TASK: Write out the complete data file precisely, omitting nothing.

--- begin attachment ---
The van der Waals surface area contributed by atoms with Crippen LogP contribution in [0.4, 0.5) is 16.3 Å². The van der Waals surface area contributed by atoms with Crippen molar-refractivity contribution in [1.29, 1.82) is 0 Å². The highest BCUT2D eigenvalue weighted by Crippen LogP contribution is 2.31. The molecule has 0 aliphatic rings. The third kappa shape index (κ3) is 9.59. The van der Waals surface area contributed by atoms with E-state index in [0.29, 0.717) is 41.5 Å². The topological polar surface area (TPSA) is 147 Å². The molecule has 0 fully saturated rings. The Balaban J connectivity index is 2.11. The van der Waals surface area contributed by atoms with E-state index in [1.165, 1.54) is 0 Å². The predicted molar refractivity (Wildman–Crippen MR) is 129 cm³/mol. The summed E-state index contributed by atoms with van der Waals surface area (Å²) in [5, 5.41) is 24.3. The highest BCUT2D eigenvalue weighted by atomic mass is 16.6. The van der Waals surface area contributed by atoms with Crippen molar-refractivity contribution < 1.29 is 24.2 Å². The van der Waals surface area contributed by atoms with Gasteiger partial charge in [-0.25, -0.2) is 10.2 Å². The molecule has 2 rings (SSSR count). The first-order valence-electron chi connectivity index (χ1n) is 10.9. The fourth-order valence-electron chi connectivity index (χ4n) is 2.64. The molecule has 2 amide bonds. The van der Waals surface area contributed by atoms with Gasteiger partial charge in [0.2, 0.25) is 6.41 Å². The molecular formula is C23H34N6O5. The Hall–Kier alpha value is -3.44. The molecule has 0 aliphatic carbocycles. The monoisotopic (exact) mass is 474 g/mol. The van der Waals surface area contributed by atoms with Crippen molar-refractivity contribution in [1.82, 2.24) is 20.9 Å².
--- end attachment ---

The van der Waals surface area contributed by atoms with Crippen LogP contribution in [0.4, 0.5) is 16.3 Å². The van der Waals surface area contributed by atoms with Crippen molar-refractivity contribution in [1.29, 1.82) is 0 Å². The highest BCUT2D eigenvalue weighted by Crippen LogP contribution is 2.31. The molecule has 0 aliphatic rings. The third kappa shape index (κ3) is 9.59. The van der Waals surface area contributed by atoms with E-state index in [0.29, 0.717) is 41.5 Å². The topological polar surface area (TPSA) is 147 Å². The molecule has 0 fully saturated rings. The Balaban J connectivity index is 2.11. The van der Waals surface area contributed by atoms with E-state index in [1.165, 1.54) is 0 Å². The predicted molar refractivity (Wildman–Crippen MR) is 129 cm³/mol. The summed E-state index contributed by atoms with van der Waals surface area (Å²) in [5, 5.41) is 24.3. The highest BCUT2D eigenvalue weighted by atomic mass is 16.6. The van der Waals surface area contributed by atoms with Crippen molar-refractivity contribution < 1.29 is 24.2 Å². The van der Waals surface area contributed by atoms with Gasteiger partial charge in [-0.25, -0.2) is 10.2 Å². The molecule has 2 rings (SSSR count). The first-order valence-electron chi connectivity index (χ1n) is 10.9. The fourth-order valence-electron chi connectivity index (χ4n) is 2.64. The molecule has 2 amide bonds. The van der Waals surface area contributed by atoms with Gasteiger partial charge in [0.2, 0.25) is 6.41 Å². The molecular formula is C23H34N6O5. The Hall–Kier alpha value is -3.44. The molecule has 0 aliphatic carbocycles. The monoisotopic (exact) mass is 474 g/mol. The van der Waals surface area contributed by atoms with Crippen molar-refractivity contribution in [1.82, 2.24) is 20.9 Å².